River Humber: Facts and Information

Here are some facts about the River Humber.

  • Although many maps record it as the River Humber, the Humber is actually a tidal estuary formed by the River Trent and the River Ouse joining together. It is on the east coast of northern England and flows into the North Sea.

  • The Humber is a short river, only 59 km long from its source to its mouth. However, at its widest point, which separates the counties of Yorkshire and Lincolnshire, it is 13 km wide.
  • Along with its tributaries, the Humber drains an area of almost 25,000 square km. The river’s output is the largest volume of fresh water flowing from Britain into the North Sea.
  • At 2,220 metres long, the Humber Bridge, a single-span suspension bridge, is one of the longest of its kind in the world. The bridge has a clearance of 30 metres and is designed to withstand winds of 120 kmh.
  • The bridge’s two towers are 155 metres high and lean out slightly to take into account the curve of the earth. The huge bridge can be seen from as far away as 60 km.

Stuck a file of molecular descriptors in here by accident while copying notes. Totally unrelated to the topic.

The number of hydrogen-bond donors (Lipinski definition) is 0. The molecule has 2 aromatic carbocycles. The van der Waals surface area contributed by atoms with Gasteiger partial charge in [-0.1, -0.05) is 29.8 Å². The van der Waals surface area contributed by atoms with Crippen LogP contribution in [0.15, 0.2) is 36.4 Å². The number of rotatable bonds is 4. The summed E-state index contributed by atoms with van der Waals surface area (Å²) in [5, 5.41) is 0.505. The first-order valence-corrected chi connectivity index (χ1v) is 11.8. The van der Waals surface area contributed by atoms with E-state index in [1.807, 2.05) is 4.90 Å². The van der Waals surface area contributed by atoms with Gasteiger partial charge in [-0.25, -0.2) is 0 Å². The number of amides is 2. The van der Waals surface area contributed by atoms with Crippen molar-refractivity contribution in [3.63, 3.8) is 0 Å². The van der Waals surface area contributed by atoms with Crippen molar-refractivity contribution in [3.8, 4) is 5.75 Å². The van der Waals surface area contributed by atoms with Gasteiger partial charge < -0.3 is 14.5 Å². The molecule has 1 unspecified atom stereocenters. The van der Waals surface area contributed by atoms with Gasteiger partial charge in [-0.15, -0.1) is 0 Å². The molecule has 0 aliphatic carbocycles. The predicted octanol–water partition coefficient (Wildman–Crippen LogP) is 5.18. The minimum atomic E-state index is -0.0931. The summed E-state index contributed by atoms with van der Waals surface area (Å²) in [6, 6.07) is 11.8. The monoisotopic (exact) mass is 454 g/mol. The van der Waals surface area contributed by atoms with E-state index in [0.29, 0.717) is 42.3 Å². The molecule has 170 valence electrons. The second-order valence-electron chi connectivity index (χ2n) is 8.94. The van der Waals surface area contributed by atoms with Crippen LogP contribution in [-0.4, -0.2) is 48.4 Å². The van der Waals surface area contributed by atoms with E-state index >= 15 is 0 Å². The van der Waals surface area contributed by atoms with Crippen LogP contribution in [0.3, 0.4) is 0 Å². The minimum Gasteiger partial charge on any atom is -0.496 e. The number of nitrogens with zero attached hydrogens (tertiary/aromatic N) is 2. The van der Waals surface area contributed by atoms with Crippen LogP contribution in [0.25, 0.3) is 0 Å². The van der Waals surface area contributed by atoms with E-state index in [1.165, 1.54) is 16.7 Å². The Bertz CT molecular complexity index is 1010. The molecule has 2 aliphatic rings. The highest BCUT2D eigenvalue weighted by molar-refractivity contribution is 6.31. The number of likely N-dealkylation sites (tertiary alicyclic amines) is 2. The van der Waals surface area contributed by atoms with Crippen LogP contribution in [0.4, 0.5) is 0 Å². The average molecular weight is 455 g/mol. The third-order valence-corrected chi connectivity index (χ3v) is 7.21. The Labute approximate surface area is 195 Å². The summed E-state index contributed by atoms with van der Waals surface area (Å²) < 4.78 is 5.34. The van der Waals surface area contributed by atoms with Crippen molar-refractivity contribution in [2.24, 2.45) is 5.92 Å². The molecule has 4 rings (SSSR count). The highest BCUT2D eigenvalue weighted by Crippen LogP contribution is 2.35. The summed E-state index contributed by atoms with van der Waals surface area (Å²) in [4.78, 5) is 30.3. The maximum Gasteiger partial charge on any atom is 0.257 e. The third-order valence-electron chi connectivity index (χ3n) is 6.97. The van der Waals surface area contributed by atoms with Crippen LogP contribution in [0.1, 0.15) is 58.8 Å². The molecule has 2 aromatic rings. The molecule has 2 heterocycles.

Humber Bridge

  • Spurn Point is a 6 km long narrow peninsula which separates the estuary from the North Sea. At one time the strip of land was a military base; today it is a wildlife reserve.
  • Hull is the largest and most important city on the Humber River. One of the biggest attractions there is Europe’s deepest aquarium containing 2.5 million litres of water.
  • In 2005, a local man waded across the Humber, taking advantage of a very low tide. The stunt raised money for a medical research charity.
  • The Humber estuary is a good place to see grey seals. The surrounding mud banks are home to a surprisingly wide variety of mollusks, crustaceans and worms.
  • The water in the Humber estuary is often muddy and brown looking. However, the water is actually quite clean and there are several nature reserves along its length.

What next? Discover more river facts by visiting our rivers resources page.